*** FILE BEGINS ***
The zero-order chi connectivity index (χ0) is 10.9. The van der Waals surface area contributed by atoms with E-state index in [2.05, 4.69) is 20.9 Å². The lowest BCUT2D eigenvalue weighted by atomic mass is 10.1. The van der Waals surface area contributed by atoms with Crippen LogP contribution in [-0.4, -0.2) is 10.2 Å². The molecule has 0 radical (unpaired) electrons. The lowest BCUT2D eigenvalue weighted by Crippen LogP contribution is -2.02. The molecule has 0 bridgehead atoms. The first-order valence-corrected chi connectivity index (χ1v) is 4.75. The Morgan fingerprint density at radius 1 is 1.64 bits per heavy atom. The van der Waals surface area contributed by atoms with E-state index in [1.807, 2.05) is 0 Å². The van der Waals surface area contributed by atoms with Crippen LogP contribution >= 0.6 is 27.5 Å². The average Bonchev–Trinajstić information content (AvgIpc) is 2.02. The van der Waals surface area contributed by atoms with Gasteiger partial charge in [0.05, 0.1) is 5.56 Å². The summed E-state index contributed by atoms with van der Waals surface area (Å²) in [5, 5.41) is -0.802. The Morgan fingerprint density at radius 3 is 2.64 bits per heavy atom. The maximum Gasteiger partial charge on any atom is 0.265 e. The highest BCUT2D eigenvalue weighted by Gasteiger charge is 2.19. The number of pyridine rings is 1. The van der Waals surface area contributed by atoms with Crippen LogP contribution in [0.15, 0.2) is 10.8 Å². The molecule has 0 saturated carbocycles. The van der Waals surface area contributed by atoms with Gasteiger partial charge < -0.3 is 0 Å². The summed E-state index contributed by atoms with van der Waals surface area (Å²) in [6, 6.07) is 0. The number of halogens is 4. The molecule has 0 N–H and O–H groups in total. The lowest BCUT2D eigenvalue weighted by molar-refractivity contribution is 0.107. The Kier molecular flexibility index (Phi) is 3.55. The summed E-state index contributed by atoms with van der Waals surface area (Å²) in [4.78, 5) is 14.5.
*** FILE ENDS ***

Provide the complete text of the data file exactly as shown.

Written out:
The zero-order chi connectivity index (χ0) is 10.9. The van der Waals surface area contributed by atoms with E-state index in [2.05, 4.69) is 20.9 Å². The lowest BCUT2D eigenvalue weighted by atomic mass is 10.1. The van der Waals surface area contributed by atoms with Crippen LogP contribution in [-0.4, -0.2) is 10.2 Å². The molecule has 0 radical (unpaired) electrons. The lowest BCUT2D eigenvalue weighted by Crippen LogP contribution is -2.02. The molecule has 0 bridgehead atoms. The first-order valence-corrected chi connectivity index (χ1v) is 4.75. The Morgan fingerprint density at radius 1 is 1.64 bits per heavy atom. The van der Waals surface area contributed by atoms with E-state index in [1.807, 2.05) is 0 Å². The van der Waals surface area contributed by atoms with Crippen LogP contribution >= 0.6 is 27.5 Å². The average Bonchev–Trinajstić information content (AvgIpc) is 2.02. The van der Waals surface area contributed by atoms with Gasteiger partial charge in [0.05, 0.1) is 5.56 Å². The summed E-state index contributed by atoms with van der Waals surface area (Å²) in [5, 5.41) is -0.802. The Morgan fingerprint density at radius 3 is 2.64 bits per heavy atom. The maximum Gasteiger partial charge on any atom is 0.265 e. The highest BCUT2D eigenvalue weighted by Gasteiger charge is 2.19. The number of pyridine rings is 1. The van der Waals surface area contributed by atoms with Crippen LogP contribution in [0.15, 0.2) is 10.8 Å². The molecule has 0 saturated carbocycles. The van der Waals surface area contributed by atoms with Gasteiger partial charge < -0.3 is 0 Å². The summed E-state index contributed by atoms with van der Waals surface area (Å²) in [6, 6.07) is 0. The number of halogens is 4. The molecule has 0 N–H and O–H groups in total. The lowest BCUT2D eigenvalue weighted by molar-refractivity contribution is 0.107. The Kier molecular flexibility index (Phi) is 3.55. The summed E-state index contributed by atoms with van der Waals surface area (Å²) in [4.78, 5) is 14.5.